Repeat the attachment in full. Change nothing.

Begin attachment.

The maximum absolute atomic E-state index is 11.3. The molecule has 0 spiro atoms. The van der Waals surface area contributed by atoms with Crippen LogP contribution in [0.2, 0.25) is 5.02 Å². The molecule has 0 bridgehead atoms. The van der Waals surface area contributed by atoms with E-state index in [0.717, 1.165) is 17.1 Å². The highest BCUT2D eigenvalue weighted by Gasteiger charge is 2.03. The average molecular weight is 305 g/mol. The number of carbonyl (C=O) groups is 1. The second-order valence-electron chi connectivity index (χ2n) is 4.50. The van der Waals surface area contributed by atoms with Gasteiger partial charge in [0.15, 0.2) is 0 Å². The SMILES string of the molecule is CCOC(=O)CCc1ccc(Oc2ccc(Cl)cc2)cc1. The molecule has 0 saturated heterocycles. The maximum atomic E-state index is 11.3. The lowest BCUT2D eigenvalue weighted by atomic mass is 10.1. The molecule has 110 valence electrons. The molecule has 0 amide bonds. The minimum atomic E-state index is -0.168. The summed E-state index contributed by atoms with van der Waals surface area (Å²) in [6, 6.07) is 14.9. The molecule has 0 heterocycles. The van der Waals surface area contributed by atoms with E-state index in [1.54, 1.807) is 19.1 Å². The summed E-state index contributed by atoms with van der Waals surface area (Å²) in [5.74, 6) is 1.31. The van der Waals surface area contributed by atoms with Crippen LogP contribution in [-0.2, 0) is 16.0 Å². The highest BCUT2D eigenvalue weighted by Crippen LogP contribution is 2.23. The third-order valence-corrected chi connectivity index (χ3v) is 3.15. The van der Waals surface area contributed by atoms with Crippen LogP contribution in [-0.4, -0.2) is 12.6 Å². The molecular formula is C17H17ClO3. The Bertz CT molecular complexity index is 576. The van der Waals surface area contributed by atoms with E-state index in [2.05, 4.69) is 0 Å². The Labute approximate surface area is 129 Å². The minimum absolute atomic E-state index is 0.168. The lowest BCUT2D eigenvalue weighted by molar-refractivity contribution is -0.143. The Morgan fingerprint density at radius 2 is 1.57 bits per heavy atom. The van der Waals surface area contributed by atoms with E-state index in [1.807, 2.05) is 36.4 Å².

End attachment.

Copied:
The maximum absolute atomic E-state index is 11.3. The molecule has 0 spiro atoms. The van der Waals surface area contributed by atoms with Crippen LogP contribution in [0.2, 0.25) is 5.02 Å². The molecule has 0 bridgehead atoms. The van der Waals surface area contributed by atoms with E-state index in [0.717, 1.165) is 17.1 Å². The highest BCUT2D eigenvalue weighted by Gasteiger charge is 2.03. The average molecular weight is 305 g/mol. The number of carbonyl (C=O) groups is 1. The second-order valence-electron chi connectivity index (χ2n) is 4.50. The van der Waals surface area contributed by atoms with Gasteiger partial charge in [0.15, 0.2) is 0 Å². The SMILES string of the molecule is CCOC(=O)CCc1ccc(Oc2ccc(Cl)cc2)cc1. The molecule has 0 saturated heterocycles. The maximum atomic E-state index is 11.3. The lowest BCUT2D eigenvalue weighted by atomic mass is 10.1. The molecule has 110 valence electrons. The molecule has 0 amide bonds. The minimum atomic E-state index is -0.168. The summed E-state index contributed by atoms with van der Waals surface area (Å²) in [6, 6.07) is 14.9. The molecule has 0 heterocycles. The van der Waals surface area contributed by atoms with E-state index in [1.54, 1.807) is 19.1 Å². The summed E-state index contributed by atoms with van der Waals surface area (Å²) in [5.74, 6) is 1.31. The van der Waals surface area contributed by atoms with Crippen LogP contribution in [-0.2, 0) is 16.0 Å². The highest BCUT2D eigenvalue weighted by Crippen LogP contribution is 2.23. The third-order valence-corrected chi connectivity index (χ3v) is 3.15. The van der Waals surface area contributed by atoms with Crippen LogP contribution in [-0.4, -0.2) is 12.6 Å². The molecular formula is C17H17ClO3. The Bertz CT molecular complexity index is 576. The van der Waals surface area contributed by atoms with E-state index in [2.05, 4.69) is 0 Å². The Labute approximate surface area is 129 Å². The minimum absolute atomic E-state index is 0.168. The lowest BCUT2D eigenvalue weighted by molar-refractivity contribution is -0.143. The Morgan fingerprint density at radius 2 is 1.57 bits per heavy atom. The van der Waals surface area contributed by atoms with E-state index in [1.807, 2.05) is 36.4 Å².